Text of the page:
Arthur Rackham (1867-1939)
One fine day, the Hero Sigurd armed himself with his helmet, shield and sword, sattled Grani, his steed, and rode deep into the forest. He halted before Regin's smithy and called to the old man in a loud voice: "Come out, old master! Today we ride to Gnita Heath to slay a dragon!" Regin poked his swarthy head out of the doorway and laughed: "This is the best day of my life! Welcome, Hero Sigurd, to my doorstep!"
It's nearly omnipresent these days: Catholics are being called to combat. Not to material combat, mind you - not yet, at least - but to spiritual combat with the forces of darkness, destruction and death which have arrayed themselves against God's Holy Church. Some are hearing the call for the first time, and are eagerly launching themselves headlong into the fray; others have been in the field for so long that they're beginning to show signs of battle fatigue, wondering aloud whether the fight is still worth fighting, whether the generals have a plan, whether it will ever end.
The unlikely pair arrived at Gnita Heath, and the old man paused at the entrance to the clearing in the forest which surrounded the cave where the dragon Fafnir slept. "We have arrived, Hero Sigurd," Regin said in a hushed voice. "Do you see how the trees surrounding the mouth of the cave are all leafless, and that all their bark is singed and covered in soot? The fire which Fafnir blows from his nostrils has eaten them up. And look! Here is the path upon which he drags his massive body when he goes forth to drink from yonder stream. No grass grows upon it."
The Hero Sigurd traced the course of the well-worn path, his eyes coming to rest upon the point where it disappeared into the blackness of the cave. The opening was littered with crushed helmets and broken shields, and splintered spearshafts sprouted from the ground in odd bouquets. The remains of a charred sattle, apparently flung aside as Fafnir prepared to devour a brave knight's mount, had come to rest upside down in the branches of a nearby tree. The hero turned to Regin, his heavy brow narrowing over his pale blue eyes: "Tell me more about this dragon."
Today's Church Militant is no stranger to such combat. No less than three generations of Catholics have marched into battle against legalized abortion. Despite the victories which have been won - and every child saved is a tremendous victory - the situation on the ground remains shockingly grim: some 50 million babies are murdered in their mothers' wombs every year - 750,000 in the U.S. alone. On any given day, ca. 125,000 babies from around the world die at the hands of certified abortionists. That's slightly more than the maximum capacity of Michigan Stadium.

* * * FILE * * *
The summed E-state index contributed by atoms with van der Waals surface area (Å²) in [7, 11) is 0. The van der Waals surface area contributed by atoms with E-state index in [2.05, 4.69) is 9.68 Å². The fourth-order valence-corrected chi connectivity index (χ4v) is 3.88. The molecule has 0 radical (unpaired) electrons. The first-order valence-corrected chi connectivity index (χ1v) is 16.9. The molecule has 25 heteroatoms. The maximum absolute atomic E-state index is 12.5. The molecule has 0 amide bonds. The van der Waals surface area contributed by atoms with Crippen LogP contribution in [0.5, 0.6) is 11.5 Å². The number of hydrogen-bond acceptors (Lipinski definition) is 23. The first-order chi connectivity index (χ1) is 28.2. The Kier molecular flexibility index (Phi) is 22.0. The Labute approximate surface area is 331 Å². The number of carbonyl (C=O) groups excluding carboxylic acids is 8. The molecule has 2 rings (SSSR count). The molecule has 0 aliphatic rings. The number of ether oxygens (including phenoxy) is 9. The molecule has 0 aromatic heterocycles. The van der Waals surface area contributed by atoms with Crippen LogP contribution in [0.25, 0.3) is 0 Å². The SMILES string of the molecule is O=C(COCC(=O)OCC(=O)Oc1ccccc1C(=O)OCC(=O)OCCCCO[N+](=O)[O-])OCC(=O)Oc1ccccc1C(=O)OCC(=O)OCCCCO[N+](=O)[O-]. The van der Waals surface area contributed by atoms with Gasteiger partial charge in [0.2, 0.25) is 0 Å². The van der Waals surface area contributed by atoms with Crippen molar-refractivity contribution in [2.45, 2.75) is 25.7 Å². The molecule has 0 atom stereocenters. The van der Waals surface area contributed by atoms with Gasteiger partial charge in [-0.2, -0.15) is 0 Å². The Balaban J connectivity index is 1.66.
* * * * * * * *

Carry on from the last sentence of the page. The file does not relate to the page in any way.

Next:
Over the same time period, pornography has mushroomed into a veritable industry of filth and corruption with earnings topping $100 billion annually, and sex trafficking has grown to see more than 20 million women and children bought and sold on the black market every year; in the U.S. alone, such trafficking generates $9.5 billion yearly. Similarly staggering figures can be produced to document the proliferation and industrialization of the whole gamut of manifest social evils: fornication, pedophilia, contraception, divorce, suicide, euthanasia, corruption, exploitation, usury, etc., etc., ad nauseam. Wave after wave of Catholic resistance fighters have mounted the charge to combat these evils. And though they have fought valiantly, their efforts have done virtually nothing to stem the tide of moral decay currently sweeping the western world.
"Fafnir is an awful and foul beast," began Regin, "with black, dead eyes and thick, leathery scales covering his body from snout to tail. His legs are as massive as tree trunks, and once he has dug his sharp claws into the earth, no amount of force can move him. He belches smoke to blind and confuse his prey and spits fire to maim and torture them before crushing their bones with his powerful jaws and then gorging himself on their flesh."